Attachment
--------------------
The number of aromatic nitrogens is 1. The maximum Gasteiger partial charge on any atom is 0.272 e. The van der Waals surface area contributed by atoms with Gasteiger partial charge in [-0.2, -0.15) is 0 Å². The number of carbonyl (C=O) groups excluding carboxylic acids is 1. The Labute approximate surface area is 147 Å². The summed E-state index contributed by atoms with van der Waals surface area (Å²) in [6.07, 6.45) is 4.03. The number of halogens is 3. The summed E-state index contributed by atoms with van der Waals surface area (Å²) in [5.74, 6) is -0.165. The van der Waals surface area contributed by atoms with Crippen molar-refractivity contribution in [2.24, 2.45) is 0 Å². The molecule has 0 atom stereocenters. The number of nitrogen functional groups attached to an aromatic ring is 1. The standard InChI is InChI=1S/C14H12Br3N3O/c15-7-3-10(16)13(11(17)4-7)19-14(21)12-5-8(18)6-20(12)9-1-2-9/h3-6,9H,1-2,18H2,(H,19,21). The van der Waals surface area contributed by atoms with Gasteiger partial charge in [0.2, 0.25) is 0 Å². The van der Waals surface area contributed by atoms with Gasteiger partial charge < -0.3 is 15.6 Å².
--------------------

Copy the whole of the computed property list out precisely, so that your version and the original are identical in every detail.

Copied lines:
The number of aromatic nitrogens is 1. The maximum Gasteiger partial charge on any atom is 0.272 e. The van der Waals surface area contributed by atoms with Gasteiger partial charge in [-0.2, -0.15) is 0 Å². The number of carbonyl (C=O) groups excluding carboxylic acids is 1. The Labute approximate surface area is 147 Å². The summed E-state index contributed by atoms with van der Waals surface area (Å²) in [6.07, 6.45) is 4.03. The number of halogens is 3. The summed E-state index contributed by atoms with van der Waals surface area (Å²) in [5.74, 6) is -0.165. The van der Waals surface area contributed by atoms with Crippen molar-refractivity contribution in [2.24, 2.45) is 0 Å². The molecule has 0 atom stereocenters. The number of nitrogen functional groups attached to an aromatic ring is 1. The standard InChI is InChI=1S/C14H12Br3N3O/c15-7-3-10(16)13(11(17)4-7)19-14(21)12-5-8(18)6-20(12)9-1-2-9/h3-6,9H,1-2,18H2,(H,19,21). The van der Waals surface area contributed by atoms with Gasteiger partial charge in [0.2, 0.25) is 0 Å². The van der Waals surface area contributed by atoms with Gasteiger partial charge < -0.3 is 15.6 Å².